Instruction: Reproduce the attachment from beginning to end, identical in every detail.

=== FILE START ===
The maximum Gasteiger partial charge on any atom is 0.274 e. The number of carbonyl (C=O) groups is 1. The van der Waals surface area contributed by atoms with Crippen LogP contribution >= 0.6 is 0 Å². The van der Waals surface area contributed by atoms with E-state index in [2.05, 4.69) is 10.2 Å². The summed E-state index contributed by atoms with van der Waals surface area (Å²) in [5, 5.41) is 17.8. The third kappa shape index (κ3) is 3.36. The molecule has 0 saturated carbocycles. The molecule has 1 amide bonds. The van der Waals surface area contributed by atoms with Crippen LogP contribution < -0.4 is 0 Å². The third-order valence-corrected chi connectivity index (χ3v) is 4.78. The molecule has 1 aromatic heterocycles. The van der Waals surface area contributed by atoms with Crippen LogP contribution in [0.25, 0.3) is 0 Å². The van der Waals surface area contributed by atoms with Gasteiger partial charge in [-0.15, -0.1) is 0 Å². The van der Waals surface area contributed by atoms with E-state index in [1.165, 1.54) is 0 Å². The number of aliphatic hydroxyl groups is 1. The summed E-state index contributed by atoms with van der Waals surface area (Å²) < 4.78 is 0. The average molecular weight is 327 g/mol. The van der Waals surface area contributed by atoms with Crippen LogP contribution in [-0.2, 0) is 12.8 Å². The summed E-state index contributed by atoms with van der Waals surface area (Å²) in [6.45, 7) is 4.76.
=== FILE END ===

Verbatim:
The maximum Gasteiger partial charge on any atom is 0.274 e. The number of carbonyl (C=O) groups is 1. The van der Waals surface area contributed by atoms with Crippen LogP contribution >= 0.6 is 0 Å². The van der Waals surface area contributed by atoms with E-state index in [2.05, 4.69) is 10.2 Å². The summed E-state index contributed by atoms with van der Waals surface area (Å²) in [5, 5.41) is 17.8. The third kappa shape index (κ3) is 3.36. The molecule has 0 saturated carbocycles. The molecule has 1 amide bonds. The van der Waals surface area contributed by atoms with Crippen LogP contribution < -0.4 is 0 Å². The third-order valence-corrected chi connectivity index (χ3v) is 4.78. The molecule has 1 aromatic heterocycles. The van der Waals surface area contributed by atoms with Crippen LogP contribution in [0.25, 0.3) is 0 Å². The van der Waals surface area contributed by atoms with Gasteiger partial charge in [-0.15, -0.1) is 0 Å². The van der Waals surface area contributed by atoms with E-state index in [1.165, 1.54) is 0 Å². The number of aliphatic hydroxyl groups is 1. The summed E-state index contributed by atoms with van der Waals surface area (Å²) < 4.78 is 0. The average molecular weight is 327 g/mol. The van der Waals surface area contributed by atoms with Crippen LogP contribution in [-0.2, 0) is 12.8 Å². The summed E-state index contributed by atoms with van der Waals surface area (Å²) in [6.45, 7) is 4.76.